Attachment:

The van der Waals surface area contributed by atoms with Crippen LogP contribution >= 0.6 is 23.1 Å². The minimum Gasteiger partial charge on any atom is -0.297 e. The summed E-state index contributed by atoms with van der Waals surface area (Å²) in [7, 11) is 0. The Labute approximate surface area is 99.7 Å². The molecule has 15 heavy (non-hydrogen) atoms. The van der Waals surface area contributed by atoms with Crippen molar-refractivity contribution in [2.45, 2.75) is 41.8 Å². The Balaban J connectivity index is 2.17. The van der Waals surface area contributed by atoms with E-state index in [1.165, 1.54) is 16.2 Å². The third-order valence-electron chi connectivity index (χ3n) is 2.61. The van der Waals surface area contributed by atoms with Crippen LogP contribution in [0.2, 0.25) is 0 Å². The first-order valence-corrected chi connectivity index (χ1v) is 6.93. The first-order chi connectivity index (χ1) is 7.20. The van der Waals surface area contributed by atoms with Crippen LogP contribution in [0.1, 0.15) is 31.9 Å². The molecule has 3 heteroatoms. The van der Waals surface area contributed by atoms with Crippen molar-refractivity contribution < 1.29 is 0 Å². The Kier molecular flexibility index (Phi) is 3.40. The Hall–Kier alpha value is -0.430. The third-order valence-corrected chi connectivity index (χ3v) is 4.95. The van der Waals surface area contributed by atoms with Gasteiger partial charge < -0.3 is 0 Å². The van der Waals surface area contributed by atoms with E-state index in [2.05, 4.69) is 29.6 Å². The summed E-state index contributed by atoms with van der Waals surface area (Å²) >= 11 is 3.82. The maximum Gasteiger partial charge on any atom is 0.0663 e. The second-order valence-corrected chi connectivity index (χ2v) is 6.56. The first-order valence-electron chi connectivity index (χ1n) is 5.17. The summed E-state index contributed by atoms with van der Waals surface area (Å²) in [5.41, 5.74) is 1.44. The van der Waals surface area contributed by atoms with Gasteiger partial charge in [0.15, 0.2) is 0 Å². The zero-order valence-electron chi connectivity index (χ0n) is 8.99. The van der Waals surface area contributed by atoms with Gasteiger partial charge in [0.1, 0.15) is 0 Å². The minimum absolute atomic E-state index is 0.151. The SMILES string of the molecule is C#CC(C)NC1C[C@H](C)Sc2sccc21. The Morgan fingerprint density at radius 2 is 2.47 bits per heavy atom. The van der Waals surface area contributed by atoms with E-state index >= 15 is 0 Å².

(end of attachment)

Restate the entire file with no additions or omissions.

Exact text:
The van der Waals surface area contributed by atoms with Crippen LogP contribution >= 0.6 is 23.1 Å². The minimum Gasteiger partial charge on any atom is -0.297 e. The summed E-state index contributed by atoms with van der Waals surface area (Å²) in [7, 11) is 0. The Labute approximate surface area is 99.7 Å². The molecule has 15 heavy (non-hydrogen) atoms. The van der Waals surface area contributed by atoms with Crippen molar-refractivity contribution in [2.45, 2.75) is 41.8 Å². The Balaban J connectivity index is 2.17. The van der Waals surface area contributed by atoms with E-state index in [1.165, 1.54) is 16.2 Å². The third-order valence-electron chi connectivity index (χ3n) is 2.61. The van der Waals surface area contributed by atoms with Crippen LogP contribution in [0.2, 0.25) is 0 Å². The first-order valence-corrected chi connectivity index (χ1v) is 6.93. The first-order chi connectivity index (χ1) is 7.20. The van der Waals surface area contributed by atoms with Crippen LogP contribution in [0.1, 0.15) is 31.9 Å². The molecule has 3 heteroatoms. The van der Waals surface area contributed by atoms with Crippen molar-refractivity contribution < 1.29 is 0 Å². The Kier molecular flexibility index (Phi) is 3.40. The Hall–Kier alpha value is -0.430. The third-order valence-corrected chi connectivity index (χ3v) is 4.95. The van der Waals surface area contributed by atoms with Gasteiger partial charge < -0.3 is 0 Å². The van der Waals surface area contributed by atoms with E-state index in [2.05, 4.69) is 29.6 Å². The summed E-state index contributed by atoms with van der Waals surface area (Å²) >= 11 is 3.82. The maximum Gasteiger partial charge on any atom is 0.0663 e. The second-order valence-corrected chi connectivity index (χ2v) is 6.56. The first-order valence-electron chi connectivity index (χ1n) is 5.17. The summed E-state index contributed by atoms with van der Waals surface area (Å²) in [5.41, 5.74) is 1.44. The van der Waals surface area contributed by atoms with Gasteiger partial charge in [0.15, 0.2) is 0 Å². The zero-order valence-electron chi connectivity index (χ0n) is 8.99. The van der Waals surface area contributed by atoms with Gasteiger partial charge in [0.1, 0.15) is 0 Å². The minimum absolute atomic E-state index is 0.151. The SMILES string of the molecule is C#CC(C)NC1C[C@H](C)Sc2sccc21. The Morgan fingerprint density at radius 2 is 2.47 bits per heavy atom. The van der Waals surface area contributed by atoms with E-state index >= 15 is 0 Å².